Bridges struggles to act humble…


Clooney does the “whateva” eye roll/clap…


Bridges REALLY struggles to act humble not laugh maniacally…


Clooney: “Well, get your ass up there, Jeff.”


Bridges: “Far out! Eat that you wannabe Cary Grant!”


Clooney: “Yep. I just lost to the fucking Dude.”

GT5 “Nights” trailer hits the Web

By Drew Johnson

The Gran Turismo series is arguably the greatest driving simulator to ever grace the home gaming platform, but fans of the racing franchise have been left high and dry as Sony and Polyphony continually delay the launch of GT5.

Fans were promised the fifth iteration of the Gran Turismo series several times during 2009, including what appeared to be a very believable December launch — just in time for the Christmas holiday. However, none of those launch dates came to fruition, leaving driving fans to search out other racing titles.

While we still don’t have GT5 in our hands yet, it appears we are finally getting close. A new trailer for Gran Turismo 5 has hit the Web, highlighting what looks to be a nearly complete game. Unlike past GT games, the fifth installment will include visual damage as well as NASCAR racing. Here’s to hoping GT5 hits the market sometime before we have to upgrade to PS4.

Bhang Your Head! Hindu Holi Festival Celebrated With Marijuana Milk Shakes

By Steve Elliott
Monday, Mar. 8 2010 @ 12:14PM
Photo: AP/Gemunu Amarasinghe
"Dude... I am soooo high." (Or the local equivalent.) Men smear colored powder on each other's faces during celebrations of Holi, the Hindu spring festival of colo

They're getting that old time religion in northern India, as the annual Holi festival, an extravagant Hindu spring celebration of colors, is observed with potent marijuana milk shakes.

The festival, celebrated in March each year (the exact date depends on the lunar calendar), is an occasion during which men, women and children play wildly with water guns and colored powder, according to The Observers. And the fact that "bhang thandai," an almond-flavored milk shake blended with cannabis, is a prominent part of the celebration doesn't hurt the festive atmosphere one bit.

Bhang Shop.jpeg
Photo: Fractal Enlightenment
While technically "illegal," bhang is still sold in government-authorized shops in India.
​The marijuana milk shakes are widely served, from exclusive private gatherings to street parties. On this particular day, using bhang is considered completely acceptable for all adults, youths to grandparents.

Cannabis is technically illegal in India, since the nation is a signatory to Harry Anslinger's 1961 Single Convention narcotics treaty. But the substance has been a part of the country's cultural heritage for thousands of years, and a law that's been around less than half a century hasn't made much of an impact. Bhang is sold for consumption through government licensed outlets.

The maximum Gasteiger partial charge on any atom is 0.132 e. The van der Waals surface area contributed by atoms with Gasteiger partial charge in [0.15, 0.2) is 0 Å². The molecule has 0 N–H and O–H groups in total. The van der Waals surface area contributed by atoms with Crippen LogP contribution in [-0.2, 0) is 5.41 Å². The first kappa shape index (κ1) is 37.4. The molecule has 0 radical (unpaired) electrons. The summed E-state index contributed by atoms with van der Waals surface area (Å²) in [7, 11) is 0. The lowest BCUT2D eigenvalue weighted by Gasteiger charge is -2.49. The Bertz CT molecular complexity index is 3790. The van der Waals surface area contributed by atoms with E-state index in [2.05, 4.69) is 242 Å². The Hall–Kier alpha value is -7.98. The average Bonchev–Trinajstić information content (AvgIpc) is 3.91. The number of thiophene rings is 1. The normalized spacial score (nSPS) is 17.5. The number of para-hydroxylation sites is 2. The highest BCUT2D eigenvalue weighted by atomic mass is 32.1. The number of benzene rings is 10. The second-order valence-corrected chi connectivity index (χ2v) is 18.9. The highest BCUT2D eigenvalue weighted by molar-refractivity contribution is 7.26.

According to popular legend, bhang drinks were offered to the gods and were particularly loved by Lord Shiva. If that's a close enough connection for the revelers to get stoned, then it works for me, too. Praise Shiva and pass the bhang, homies!

​"At places, the revelry becomes rowdy and violent," said Percy Fernandez, a New Delhi-based consultant. "Not just bhang, Holi is also associated with heightened guzzling of alcohol. Marijuana is not legal in India, but the tradition of having bhang during Holi is that it has a religioius association."

"I know of shops selling bhang served with thandai (a combination of milk, almonds, and cardamom) and sweets among other eatables," Fernandez said. "Cannabis is traditionally smoked with tobacco or eaten in the form of pakkoras or even sweets."

"For me, Holi is all about being a kid again, shedding your inhibitions, getting colors all on you, generally having a good time," said Rahul Verghese, a Gurgaon-based entrepreneur.

Photo: Reuters/K.K. Arora
Women tear off the clothes of men as they play huranga, a game played between men and women a day after the Holi festival during which men drench women with liquid colors and women tear the men's clothes off.
​"In our little colony... we have a little celebration with food, drinks and bhang," Verghese said. "It tastes smooth, and doesn't hit you initially, but a little later you're knocked out."

The fun's not over on the day after the Holi festival. Huranga, a game played between men and women on the day after Holi, involves men drenching women with liquid colors and women tearing off the men's clothes. [Craig Ferguson voice] "I knooooow!"

Factor in that practically everybody involved is high as a freakin' kite, and got-DANG if that doesn't sound exactly like my kind of party.

Here's a bhang-up recipe, courtesy of Fractal Enlightenment: